Enter a search term.
line drawing document and pencil

File a claim

Need to file an insurance claim? We’ll make the process as supportive, simple and swift as possible.

Action Teams

If you want to make an impact in your community but aren't sure where to begin, we're here to help.
Illustration of stairs and arrow pointing upward

Contact support

Can’t find what you’re looking for? Need to discuss a complex question? Let us know—we’re happy to help.
Use the search bar above to find information throughout our website. Or choose a topic you want to learn more about.

Donating stock to charity: A win for both you & your cause

Shot of a senior couple getting advice from their financial advisor at home
shapecharge/Getty Images

Many people like to give cash to their favorite causes, but can you also donate stock to charity? Yes, you can donate stock to almost any 501(c)(3) charity in the U.S., including schools, hospitals, churches and most nonprofit organizations.

Not only can your financial support make a significant impact in the lives of others and help further the causes close to your heart, you may receive tax benefits as an added bonus.

Check out the benefits of donating stock to charity, how this unique form of charitable giving works, and how you can start giving back to the organizations you care about.

Pros & cons of donating stock to charity

Donating stock to your favorite charity can be more beneficial than donating cash, but this form of charitable giving may not be right for everyone. Before deciding to donate your stock to your favorite cause, consider these points:


  • You can make a meaningful difference in furthering a cause. Donating your stock to charity can be financially motivated, but one of the greatest benefits is knowing that your money can help others.
  • You can avoid capital gains tax. You don't pay capital gains tax on stock donations that would otherwise be owed if you sold the stock yourself. This also means donating stock to charity can be more advantageous to the organization and you than donating cash.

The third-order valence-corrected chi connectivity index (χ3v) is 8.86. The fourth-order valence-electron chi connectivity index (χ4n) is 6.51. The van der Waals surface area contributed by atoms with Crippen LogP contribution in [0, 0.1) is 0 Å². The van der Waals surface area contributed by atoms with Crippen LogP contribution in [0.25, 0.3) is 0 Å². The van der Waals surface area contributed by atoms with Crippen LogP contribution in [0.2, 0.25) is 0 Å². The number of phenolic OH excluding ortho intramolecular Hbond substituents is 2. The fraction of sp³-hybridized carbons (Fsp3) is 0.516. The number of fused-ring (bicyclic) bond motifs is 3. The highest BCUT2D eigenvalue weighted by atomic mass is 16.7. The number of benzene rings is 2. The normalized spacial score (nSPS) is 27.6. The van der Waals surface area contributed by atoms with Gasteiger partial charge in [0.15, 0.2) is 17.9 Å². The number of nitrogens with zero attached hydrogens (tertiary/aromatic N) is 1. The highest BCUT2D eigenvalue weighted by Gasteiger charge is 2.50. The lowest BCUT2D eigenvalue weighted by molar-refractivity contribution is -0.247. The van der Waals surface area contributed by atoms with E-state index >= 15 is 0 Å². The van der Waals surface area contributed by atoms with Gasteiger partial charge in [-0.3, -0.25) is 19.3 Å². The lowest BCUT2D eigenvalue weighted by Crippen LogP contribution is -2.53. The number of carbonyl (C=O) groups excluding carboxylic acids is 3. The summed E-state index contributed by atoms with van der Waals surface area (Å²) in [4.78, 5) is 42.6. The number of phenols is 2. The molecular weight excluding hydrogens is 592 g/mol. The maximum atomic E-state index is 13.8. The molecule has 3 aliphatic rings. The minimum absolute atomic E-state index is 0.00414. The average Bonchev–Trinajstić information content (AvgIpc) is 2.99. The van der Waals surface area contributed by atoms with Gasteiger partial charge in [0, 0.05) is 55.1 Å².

• It provides tax-efficient benefits. When an appreciated security, such as a stock, is held for at least one year and is donated to a charitable organization, the fair market value of the stock may be itemized as an income tax deduction. So, donating stock to charity not only saves you from paying capital gains, it can potentially reduce your taxable income.


  • You get lower tax deductions compared to cash. Charitable cash contributions generally have a limit on deductions of 60% of adjusted gross income for taxpayers itemizing their taxes. However, stock contributions are generally limited to 30%.
  • You lose control over the assets. Although you, as the donor, can choose how and where a charitable stock donation is made, the sponsoring organization has legal control over the assets once you've contributed them.

How to donate stock to charity in 3 simple steps

1. Confirm that your chosen charity has a brokerage account that can receive a gifted stock. Many charities provide this information on their websites.